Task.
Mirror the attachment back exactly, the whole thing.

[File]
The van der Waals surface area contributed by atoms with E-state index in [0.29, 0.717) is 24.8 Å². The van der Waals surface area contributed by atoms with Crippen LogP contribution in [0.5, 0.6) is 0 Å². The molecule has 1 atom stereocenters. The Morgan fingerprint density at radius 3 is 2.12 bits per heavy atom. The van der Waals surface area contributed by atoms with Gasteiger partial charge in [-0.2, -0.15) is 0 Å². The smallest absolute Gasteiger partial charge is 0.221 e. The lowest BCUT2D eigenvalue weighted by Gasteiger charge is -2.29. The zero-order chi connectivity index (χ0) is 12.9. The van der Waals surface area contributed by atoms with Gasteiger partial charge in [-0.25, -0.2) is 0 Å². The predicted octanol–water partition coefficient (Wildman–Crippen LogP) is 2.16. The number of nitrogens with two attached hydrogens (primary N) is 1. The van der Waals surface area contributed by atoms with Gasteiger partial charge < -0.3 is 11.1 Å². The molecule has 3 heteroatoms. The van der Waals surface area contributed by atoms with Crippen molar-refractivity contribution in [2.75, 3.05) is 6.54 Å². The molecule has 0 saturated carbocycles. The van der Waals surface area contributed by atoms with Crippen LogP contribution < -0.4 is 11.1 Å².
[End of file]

The van der Waals surface area contributed by atoms with E-state index in [0.29, 0.717) is 24.8 Å². The van der Waals surface area contributed by atoms with Crippen LogP contribution in [0.5, 0.6) is 0 Å². The molecule has 1 atom stereocenters. The Morgan fingerprint density at radius 3 is 2.12 bits per heavy atom. The van der Waals surface area contributed by atoms with Gasteiger partial charge in [-0.2, -0.15) is 0 Å². The smallest absolute Gasteiger partial charge is 0.221 e. The lowest BCUT2D eigenvalue weighted by Gasteiger charge is -2.29. The zero-order chi connectivity index (χ0) is 12.9. The van der Waals surface area contributed by atoms with Gasteiger partial charge in [-0.25, -0.2) is 0 Å². The predicted octanol–water partition coefficient (Wildman–Crippen LogP) is 2.16. The number of nitrogens with two attached hydrogens (primary N) is 1. The van der Waals surface area contributed by atoms with Gasteiger partial charge < -0.3 is 11.1 Å². The molecule has 3 heteroatoms. The van der Waals surface area contributed by atoms with Crippen molar-refractivity contribution in [2.75, 3.05) is 6.54 Å². The molecule has 0 saturated carbocycles. The van der Waals surface area contributed by atoms with Crippen LogP contribution < -0.4 is 11.1 Å².